Canon EOS 70D Review
The Canon EOS 70D is expected to mark a big step forward for movie recording, thanks to its Dual-pixel CMOS AF system. In addition to capturing video at 1920 x 1080 at 30, 25, and 24fps, the 70D can also capture a still image, or multiple still images at full resolution in the aspect ratio being captured (either 16:9 or 4:3).
|The 70D's movie mode offers a choice of ALL-I and IPB video compression.||Support for SMPTE time code means you can easily sync footage shot with different cameras and external audio recorders.|
Movies are captured in MPEG-4 AVC with H.264 encoding. Three recording sizes are available, as are two compression methods for the two HD video modes: IPB is Interframe recording, which produces smaller files by predicting and saving only the 14 changes between key frames, rather than each frame. ALL-I is confusingly called Intraframe, which produces larger file sizes for those working in high-end editing applications, because it compresses and saves each frame in a video. Resulting files are up to three times as large as IPB recordings.
The Canon EOS 70D offers full manual control over exposure; P, Tv and Av mode dial settings default to program exposure. Audio can be automatic or adjusted manually, but there is no headphone jack to actually monitor audio. Stereo mics are built in, and there's a 3.5mm stereo mic jack.
Video quality options
|Sizes||• ALL-I or IPB
1920 x 1080p (30/25/24 fps)
1280 x 720p (60/50fps)
640 x 480 (30fps)
|Audio||Monaural sound, Linear PCM, stereo sound with external microphone|
|Format||H.264 / MPEG-4|
|Max file size per clip||4.0 GB|
|Recordable time||29:59 minutes|
Movie focus tracking and pulling
The Canon EOS 70D's Dual-pixel AF is ideal for focus tracking during movie recording, and it also works well when using the camera's built-in touch-to-focus feature, giving you the advanced movie-like effect of 'focus pulling' with little effort.
Face Detect and Tracking mode
The default autofocus mode in both live view and movie modes is Face Detect and Tracking. Using the 18-135mm STM kit lens, the Canon EOS 70D managed to track our subject, but did so in steps, not quite as evenly as we'd have hoped. If you look at the deck work behind the subject, you can see it doesn't start to move out of focus until about the four-second mark, then it moves stepwise as she continues forward. It also doesn't look like it needs to focus until the four-second mark, so bear that in mind.
(Note that the video quality shown below will vary depending on your connection, so download the full video if image quality is of paramount importance to you.)
|1920 x 1280, 30fps, 32.8MB MOV file. Click here to download the full clip.
Tap to focus
Again in Face Detect and Tracking mode, the camera starts first on the face of our subject, and tapping the screen switches focus to the Space Needle in the background. On the first pass it halts a little, but subsequent passes are smooth. Here we used the 18-135mm STM lens, which allows smoother and quieter autofocus.
|1920 x 1280, 30fps, 37.2MB MOV file. Click here to download the full clip.
Switching to the 85mm f/1.8 focus is still relatively fast, but not as smooth, and you can hear the focus motor stepping along to attain focus.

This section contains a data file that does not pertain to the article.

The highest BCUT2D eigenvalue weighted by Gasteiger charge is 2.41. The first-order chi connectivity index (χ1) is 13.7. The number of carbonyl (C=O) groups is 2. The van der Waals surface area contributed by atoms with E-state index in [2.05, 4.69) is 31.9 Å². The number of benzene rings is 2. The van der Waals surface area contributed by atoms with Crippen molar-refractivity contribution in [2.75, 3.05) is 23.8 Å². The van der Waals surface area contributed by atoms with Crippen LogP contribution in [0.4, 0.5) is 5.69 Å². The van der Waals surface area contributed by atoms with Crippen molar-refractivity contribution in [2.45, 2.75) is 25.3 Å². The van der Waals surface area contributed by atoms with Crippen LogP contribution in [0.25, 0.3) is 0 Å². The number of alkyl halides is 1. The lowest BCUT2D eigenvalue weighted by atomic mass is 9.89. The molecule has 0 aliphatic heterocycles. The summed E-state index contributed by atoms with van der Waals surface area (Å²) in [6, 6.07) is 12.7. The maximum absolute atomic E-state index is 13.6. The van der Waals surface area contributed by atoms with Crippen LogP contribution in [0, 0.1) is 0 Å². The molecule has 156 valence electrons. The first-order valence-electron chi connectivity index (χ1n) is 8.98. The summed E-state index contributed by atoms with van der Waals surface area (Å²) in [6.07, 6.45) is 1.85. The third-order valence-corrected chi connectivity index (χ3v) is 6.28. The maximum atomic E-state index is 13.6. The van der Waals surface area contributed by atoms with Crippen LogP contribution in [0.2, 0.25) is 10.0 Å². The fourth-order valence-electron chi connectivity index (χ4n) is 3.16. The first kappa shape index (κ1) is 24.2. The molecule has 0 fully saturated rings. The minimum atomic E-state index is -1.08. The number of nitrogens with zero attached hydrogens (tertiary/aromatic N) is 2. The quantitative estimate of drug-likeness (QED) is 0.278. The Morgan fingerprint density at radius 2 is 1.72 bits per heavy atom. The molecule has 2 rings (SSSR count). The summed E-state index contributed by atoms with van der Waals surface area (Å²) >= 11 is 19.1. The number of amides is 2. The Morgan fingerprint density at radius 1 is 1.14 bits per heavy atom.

1920 x 1080, 30 fps, 31.6MB MOV file. Click here to download the full clip.
|1920 x 1080, 30p IPB - Subject switching video: With autofocus confined to the center point, the camera quickly notices an out-of-focus condition and makes the change (using the 18-135mm kit lens). 48.1MB. Click here to download original file.|
Shooting in bright daylight, the 70D most often focuses very quickly, as seen in the above video. In four tries at different focal lengths using the 18-135mm STM zoom, the camera only had trouble when it was set at focal lengths approaching 135mm. In general, the 18-135mm lens seemed to start seeking when the minimum aperture hit F5.6. This video (above) was shot at about 85mm.
Sample video 1
The race videos featured below seem to completely lack the usual seeking we've come to expect when using non-STM lenses with previous Canon AF systems. The first four videos below were shot with the 70-200mm F2.8L, a non-STM lens. As a reminder, STM lenses use a focus motor that's designed to work better in videos where USM lenses have typically struggled; but this wasn't the case with the 70D/70-200mm combo, thanks to the new Dual Pixel AF. Even the Rebel SL1 we reviewed last month, and which represents Canon's best effort at live view AF until now, struggled with ordinary USM lenses; the 70D seemed to have no such trouble.
|1920 x 1080, 30p IPB - Testing another engine as the race progresses in the background (focus stays on near subject), shot with 70D in servo AF mode using 70-200mm F2.8L IS lens. 42.7MB. Click here to download original file.|
Sample video 2
|1920 x 1280, 30fps, 32.8MB MOV file. Click here to download the full clip.
Video or Wi-Fi, not both
For some reason, enabling Wi-Fi on the Canon EOS 70D disables video capture. It's far from convenient to have to dig into the menus to enable and disable Wi-Fi when you want to shoot a movie, something that's normally as easy as a flipping a switch. Especially in a camera whose primary innovations revolve around providing smooth autofocus in video, having the other new feature - Wi-Fi - completely disable video capture borders on infuriating.
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